"Buyer's Market" - any data to back it up? - Page 2 - SailNet Community
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post #11 of 87 Old 10-01-2008
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I have been looking at boats lately and the brokers have said there are really two different markets - People who are selling generic production boats are more often inexperienced sailors than are those selling higher end boats...snip...
I'm not sure sailing experience has a lot to do with the market. Experienced owners/sailors are always better postioned to know what they want and to recognize a deal than less experienced folks, but in todays market the vast majority buyers are not going to be able/willing to pay what they would have last year. Everybody's buying power is less now than it was last year regardless of sailing experience.

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post #12 of 87 Old 10-01-2008
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I think you hit the nail on the head with the life-style change..Its not the boat market falling as much as its the economy going to crap and some boat owners are selling their toys to make ends meet.
You see it every year in those in the construction industry, as in the spring when the funds are comming in, there is a boom in 4x4 trucks and speed boats and in the fall, the same people are selling the toys to make ends meet as they're out of work and the cycle goes on the next year.
As for the swap between power and sail for a savings.. I figured it out a couple years ago as my brother has a large power boat compared to our 42 foot sail boat..
Every 10 to 15 years we can figure a new set of sails and standing rigging at 25 to 30 thousand dollars. and figureing fuel cost, thats 2 thousand dollars per year for the power boat for fuel and maintance.
You can buy a-lot of fuel and do a-lot of maintance for 2k per year..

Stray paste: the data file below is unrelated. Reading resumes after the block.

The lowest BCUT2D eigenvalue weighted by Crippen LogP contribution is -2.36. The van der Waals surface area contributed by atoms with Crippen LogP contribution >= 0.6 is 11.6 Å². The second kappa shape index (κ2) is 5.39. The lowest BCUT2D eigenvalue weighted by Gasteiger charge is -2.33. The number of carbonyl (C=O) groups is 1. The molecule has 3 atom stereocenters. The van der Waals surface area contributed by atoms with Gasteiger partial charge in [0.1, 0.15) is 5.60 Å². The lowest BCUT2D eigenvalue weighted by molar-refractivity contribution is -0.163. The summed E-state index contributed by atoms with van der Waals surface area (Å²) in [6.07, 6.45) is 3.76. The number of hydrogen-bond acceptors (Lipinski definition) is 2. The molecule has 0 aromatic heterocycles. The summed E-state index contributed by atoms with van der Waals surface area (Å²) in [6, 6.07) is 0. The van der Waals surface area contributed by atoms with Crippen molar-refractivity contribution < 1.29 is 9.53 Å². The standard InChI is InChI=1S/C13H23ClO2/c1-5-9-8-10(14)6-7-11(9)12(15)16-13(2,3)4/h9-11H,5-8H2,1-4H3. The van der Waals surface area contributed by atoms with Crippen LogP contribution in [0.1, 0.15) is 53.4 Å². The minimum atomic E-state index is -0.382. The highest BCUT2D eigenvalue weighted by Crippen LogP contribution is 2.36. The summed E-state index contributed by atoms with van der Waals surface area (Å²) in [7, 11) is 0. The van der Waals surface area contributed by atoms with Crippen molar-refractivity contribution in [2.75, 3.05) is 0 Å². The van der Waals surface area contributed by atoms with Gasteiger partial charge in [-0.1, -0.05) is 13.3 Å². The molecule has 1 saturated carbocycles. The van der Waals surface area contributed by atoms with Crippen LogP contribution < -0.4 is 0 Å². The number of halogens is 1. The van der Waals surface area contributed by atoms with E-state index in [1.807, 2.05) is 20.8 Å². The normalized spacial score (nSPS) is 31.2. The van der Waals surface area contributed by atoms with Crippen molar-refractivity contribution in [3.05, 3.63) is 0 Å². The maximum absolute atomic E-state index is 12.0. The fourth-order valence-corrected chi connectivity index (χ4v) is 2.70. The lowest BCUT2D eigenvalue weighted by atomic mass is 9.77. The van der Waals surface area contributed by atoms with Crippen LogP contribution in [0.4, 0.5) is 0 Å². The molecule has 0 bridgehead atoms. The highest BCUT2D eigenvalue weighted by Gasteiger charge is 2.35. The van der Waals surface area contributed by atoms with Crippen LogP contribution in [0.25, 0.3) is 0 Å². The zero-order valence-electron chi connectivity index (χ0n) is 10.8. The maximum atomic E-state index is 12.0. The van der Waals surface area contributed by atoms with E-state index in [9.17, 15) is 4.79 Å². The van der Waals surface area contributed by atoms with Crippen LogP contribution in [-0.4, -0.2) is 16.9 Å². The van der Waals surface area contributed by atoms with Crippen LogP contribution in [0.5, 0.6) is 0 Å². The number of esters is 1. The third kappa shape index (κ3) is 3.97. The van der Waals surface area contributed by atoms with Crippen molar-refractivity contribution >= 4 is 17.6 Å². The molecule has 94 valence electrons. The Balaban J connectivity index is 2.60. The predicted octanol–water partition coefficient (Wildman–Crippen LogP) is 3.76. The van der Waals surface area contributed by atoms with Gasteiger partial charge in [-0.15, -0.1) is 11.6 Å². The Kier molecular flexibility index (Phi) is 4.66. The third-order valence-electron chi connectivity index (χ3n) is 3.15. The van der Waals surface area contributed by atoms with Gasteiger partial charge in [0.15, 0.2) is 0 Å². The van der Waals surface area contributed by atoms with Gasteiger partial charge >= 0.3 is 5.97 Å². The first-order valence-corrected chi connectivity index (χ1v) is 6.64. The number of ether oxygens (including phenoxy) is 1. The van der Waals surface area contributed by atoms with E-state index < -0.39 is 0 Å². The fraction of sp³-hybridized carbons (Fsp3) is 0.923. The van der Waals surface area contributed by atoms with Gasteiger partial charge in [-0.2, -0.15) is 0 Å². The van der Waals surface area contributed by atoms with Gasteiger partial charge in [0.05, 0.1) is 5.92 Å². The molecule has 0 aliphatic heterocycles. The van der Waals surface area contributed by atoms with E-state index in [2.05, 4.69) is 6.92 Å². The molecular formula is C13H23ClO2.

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post #13 of 87 Old 10-01-2008
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"You can buy a-lot of fuel and do a-lot of maintance for 2k per year"

Ummm,
on a 32ft sundancer, with twin 7.4's, (200 gal. tanks @ $4.50 a gal) that'll buy 2.5 tanks of fuel, just about enough for 3 weekends of putting around.
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post #14 of 87 Old 10-01-2008
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Just look at the financial institutions that are gettiing out of the boat lending business. Citizens Bank, and Keybank announced last Friday they are out. The process alone is going to depress the market.
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post #15 of 87 Old 10-01-2008
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Originally Posted by RandyonR3 View Post
...As for the swap between power and sail for a savings.. I figured it out a couple years ago as my brother has a large power boat compared to our 42 foot sail boat..
Every 10 to 15 years we can figure a new set of sails and standing rigging at 25 to 30 thousand dollars. and figureing fuel cost, thats 2 thousand dollars per year for the power boat for fuel and maintance.
You can buy a-lot of fuel and do a-lot of maintance for 2k per year..
Maybe when the fuel was <$2/gal. Most boaters were paying close to $5/gallon this past summer.